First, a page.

For the giant unions of oil workers and electricians, there has been no better strategy to achieve their permanent support than to offer them plentiful jobs and state benefits. Local politicians, especially governors of states with oil wealth, have also enjoyed similar economic benefits. In the past, symbiotic relationships between union leaders, Pemex operational managers, and local authorities were quite often the sources of mighty personal fortunes. This scheme left large sectors of the population happy in the southeast and Gulf of Mexico areas.
After 2014, with the energy reform, growth expectations were quickly exceeded by disappointment. At the end of the Peña Nieto administration in 2018, some in the energy sector in Tamaulipas, Veracruz and Tabasco lamented low levels of activity, and poor demand for equipment and services contracts. This drought was related to the decline in Pemex activities. Furthermore, structural change did not seem to have improved this situation. On the contrary, it was made worse. Pemex carried less weight in the energy landscape, and new brands populated the industry; strange, foreign brands with a different corporate culture. It was no longer possible to reach the purchasing area of these companies through relationships with the political apparatus. It is more difficult to secure contracts through friendships or improper payments. The influence peddling so common in the corridors of CFE and Pemex was no longer acceptable. The promise of economic growth did not happen. The unions were unhappy.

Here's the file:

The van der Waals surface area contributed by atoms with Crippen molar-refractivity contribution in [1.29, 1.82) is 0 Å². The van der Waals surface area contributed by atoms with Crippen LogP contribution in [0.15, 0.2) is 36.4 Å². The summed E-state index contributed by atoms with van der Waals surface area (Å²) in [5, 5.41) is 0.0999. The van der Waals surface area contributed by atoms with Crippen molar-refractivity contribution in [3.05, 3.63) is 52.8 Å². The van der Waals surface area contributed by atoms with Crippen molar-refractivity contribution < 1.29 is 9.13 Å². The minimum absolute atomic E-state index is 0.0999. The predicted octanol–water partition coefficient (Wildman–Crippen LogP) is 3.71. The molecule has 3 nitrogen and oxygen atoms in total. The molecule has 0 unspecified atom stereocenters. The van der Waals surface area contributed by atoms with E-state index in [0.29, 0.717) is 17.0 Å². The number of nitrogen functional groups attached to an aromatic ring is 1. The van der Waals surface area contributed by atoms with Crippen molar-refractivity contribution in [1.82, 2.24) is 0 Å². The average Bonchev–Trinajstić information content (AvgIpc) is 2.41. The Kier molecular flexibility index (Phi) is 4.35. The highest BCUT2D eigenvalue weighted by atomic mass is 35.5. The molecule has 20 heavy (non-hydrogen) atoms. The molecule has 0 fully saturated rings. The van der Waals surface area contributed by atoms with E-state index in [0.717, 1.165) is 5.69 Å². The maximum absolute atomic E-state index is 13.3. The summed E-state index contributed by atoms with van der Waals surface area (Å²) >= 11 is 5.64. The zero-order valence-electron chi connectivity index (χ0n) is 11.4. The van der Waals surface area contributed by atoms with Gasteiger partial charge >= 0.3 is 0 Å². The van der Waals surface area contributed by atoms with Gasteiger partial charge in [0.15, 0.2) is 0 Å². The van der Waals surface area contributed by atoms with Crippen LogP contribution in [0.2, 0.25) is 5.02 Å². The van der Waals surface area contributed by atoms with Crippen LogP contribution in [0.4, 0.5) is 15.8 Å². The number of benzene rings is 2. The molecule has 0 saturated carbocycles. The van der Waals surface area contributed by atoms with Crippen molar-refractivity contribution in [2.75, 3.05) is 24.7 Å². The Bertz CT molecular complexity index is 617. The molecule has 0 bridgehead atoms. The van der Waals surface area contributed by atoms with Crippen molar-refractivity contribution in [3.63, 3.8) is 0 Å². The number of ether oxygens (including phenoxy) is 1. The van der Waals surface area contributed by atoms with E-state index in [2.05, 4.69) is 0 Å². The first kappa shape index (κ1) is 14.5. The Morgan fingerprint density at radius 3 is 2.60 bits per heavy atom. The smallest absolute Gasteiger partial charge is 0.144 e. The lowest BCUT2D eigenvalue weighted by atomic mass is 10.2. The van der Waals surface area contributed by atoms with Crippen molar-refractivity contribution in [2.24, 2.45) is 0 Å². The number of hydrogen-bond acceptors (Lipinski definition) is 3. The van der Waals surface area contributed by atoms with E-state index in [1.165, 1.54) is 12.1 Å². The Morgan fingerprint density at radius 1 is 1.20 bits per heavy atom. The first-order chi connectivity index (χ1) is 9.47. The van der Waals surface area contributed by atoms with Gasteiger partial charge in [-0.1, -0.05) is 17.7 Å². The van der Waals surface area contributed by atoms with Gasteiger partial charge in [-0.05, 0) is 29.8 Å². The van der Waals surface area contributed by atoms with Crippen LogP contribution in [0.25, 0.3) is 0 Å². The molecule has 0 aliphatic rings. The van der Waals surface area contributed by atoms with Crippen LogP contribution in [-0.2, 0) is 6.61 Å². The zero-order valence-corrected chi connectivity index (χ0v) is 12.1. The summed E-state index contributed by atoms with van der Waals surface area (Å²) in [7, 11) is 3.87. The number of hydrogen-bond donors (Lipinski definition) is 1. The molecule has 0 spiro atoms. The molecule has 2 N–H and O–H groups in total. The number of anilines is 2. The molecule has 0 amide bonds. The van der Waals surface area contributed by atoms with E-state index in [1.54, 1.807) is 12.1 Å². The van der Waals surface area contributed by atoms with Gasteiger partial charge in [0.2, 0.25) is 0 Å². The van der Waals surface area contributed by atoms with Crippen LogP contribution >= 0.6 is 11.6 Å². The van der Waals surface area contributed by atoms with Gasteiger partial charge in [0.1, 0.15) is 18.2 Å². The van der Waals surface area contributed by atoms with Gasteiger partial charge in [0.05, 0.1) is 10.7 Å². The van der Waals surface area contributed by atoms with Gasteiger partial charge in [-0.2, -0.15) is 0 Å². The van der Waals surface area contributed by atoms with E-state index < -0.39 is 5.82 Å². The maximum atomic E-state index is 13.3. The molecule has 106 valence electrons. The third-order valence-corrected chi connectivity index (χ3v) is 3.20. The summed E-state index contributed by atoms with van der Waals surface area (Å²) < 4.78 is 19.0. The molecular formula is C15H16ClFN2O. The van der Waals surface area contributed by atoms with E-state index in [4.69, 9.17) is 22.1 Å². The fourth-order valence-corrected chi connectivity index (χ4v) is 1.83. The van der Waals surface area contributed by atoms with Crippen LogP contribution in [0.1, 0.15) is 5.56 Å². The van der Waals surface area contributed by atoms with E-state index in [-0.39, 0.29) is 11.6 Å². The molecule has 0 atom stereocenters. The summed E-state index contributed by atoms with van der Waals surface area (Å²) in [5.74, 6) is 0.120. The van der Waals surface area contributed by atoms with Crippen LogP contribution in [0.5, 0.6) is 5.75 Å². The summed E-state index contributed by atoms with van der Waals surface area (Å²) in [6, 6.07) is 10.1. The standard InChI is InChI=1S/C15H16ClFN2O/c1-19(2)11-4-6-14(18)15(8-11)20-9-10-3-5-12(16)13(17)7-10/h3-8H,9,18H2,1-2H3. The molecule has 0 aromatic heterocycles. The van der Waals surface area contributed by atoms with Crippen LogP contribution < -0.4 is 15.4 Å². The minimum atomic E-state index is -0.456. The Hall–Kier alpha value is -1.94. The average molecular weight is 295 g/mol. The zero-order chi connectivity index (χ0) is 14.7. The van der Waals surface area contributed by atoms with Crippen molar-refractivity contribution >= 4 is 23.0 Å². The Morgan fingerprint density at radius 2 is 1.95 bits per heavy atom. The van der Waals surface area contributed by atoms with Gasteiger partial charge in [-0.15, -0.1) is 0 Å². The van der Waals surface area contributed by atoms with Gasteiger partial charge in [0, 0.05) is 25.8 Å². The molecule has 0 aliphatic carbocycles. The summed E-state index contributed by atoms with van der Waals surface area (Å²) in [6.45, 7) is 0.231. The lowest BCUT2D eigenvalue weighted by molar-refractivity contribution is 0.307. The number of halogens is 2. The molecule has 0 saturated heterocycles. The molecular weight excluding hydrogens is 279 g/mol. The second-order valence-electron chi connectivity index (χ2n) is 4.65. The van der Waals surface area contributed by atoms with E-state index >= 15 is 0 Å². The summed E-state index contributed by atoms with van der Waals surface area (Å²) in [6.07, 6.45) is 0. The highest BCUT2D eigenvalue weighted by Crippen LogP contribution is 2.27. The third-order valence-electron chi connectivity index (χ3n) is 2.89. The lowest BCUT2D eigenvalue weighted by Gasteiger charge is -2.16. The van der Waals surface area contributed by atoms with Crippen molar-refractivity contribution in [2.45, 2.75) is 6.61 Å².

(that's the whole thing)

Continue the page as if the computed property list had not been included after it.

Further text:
The apparent beneficiaries of the energy reform were multinationals, foreign capital, investment funds, the personifications of “neoliberalism.” Thus AMLO’s words echo with important economic groups and unions. These groups will do little to defend a structural change like the energy reform if they do not see immediate gain.
After U.S. legislators sent President Trump a letter making him aware that energy policy in Mexico was harming U.S. business interests, AMLO said that “the only businesses that should matter to us are public businesses. We have to defend Pemex, not private companies.” This position does not mean a loss of votes among his electoral base. The skewed narrative that foreign investment in the energy sector only benefits specific interests reinforces the view that the energy reform was wrong. The notion of the harmfulness of having a monopoly governing the market is lost on the lay citizen.